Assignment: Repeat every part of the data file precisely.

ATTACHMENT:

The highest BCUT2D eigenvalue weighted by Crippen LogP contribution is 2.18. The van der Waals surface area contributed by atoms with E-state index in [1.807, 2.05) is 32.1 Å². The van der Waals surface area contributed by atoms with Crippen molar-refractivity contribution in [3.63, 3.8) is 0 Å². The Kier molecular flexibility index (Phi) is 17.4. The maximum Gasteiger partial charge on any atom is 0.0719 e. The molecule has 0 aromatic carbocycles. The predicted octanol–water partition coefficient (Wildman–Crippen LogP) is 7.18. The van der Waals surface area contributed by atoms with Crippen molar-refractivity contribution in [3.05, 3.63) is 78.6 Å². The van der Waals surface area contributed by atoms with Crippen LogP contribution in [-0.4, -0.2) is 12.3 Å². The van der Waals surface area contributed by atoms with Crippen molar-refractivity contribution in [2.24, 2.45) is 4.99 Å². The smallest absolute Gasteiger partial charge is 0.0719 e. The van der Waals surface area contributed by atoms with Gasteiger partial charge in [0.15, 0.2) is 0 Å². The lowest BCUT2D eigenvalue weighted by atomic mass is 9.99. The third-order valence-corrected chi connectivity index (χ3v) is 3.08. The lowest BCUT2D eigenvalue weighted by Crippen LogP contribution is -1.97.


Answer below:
The highest BCUT2D eigenvalue weighted by Crippen LogP contribution is 2.18. The van der Waals surface area contributed by atoms with E-state index in [1.807, 2.05) is 32.1 Å². The van der Waals surface area contributed by atoms with Crippen molar-refractivity contribution in [3.63, 3.8) is 0 Å². The Kier molecular flexibility index (Phi) is 17.4. The maximum Gasteiger partial charge on any atom is 0.0719 e. The molecule has 0 aromatic carbocycles. The predicted octanol–water partition coefficient (Wildman–Crippen LogP) is 7.18. The van der Waals surface area contributed by atoms with Crippen molar-refractivity contribution in [3.05, 3.63) is 78.6 Å². The van der Waals surface area contributed by atoms with Crippen LogP contribution in [-0.4, -0.2) is 12.3 Å². The van der Waals surface area contributed by atoms with Crippen molar-refractivity contribution in [2.24, 2.45) is 4.99 Å². The smallest absolute Gasteiger partial charge is 0.0719 e. The van der Waals surface area contributed by atoms with Gasteiger partial charge in [0.15, 0.2) is 0 Å². The lowest BCUT2D eigenvalue weighted by atomic mass is 9.99. The third-order valence-corrected chi connectivity index (χ3v) is 3.08. The lowest BCUT2D eigenvalue weighted by Crippen LogP contribution is -1.97.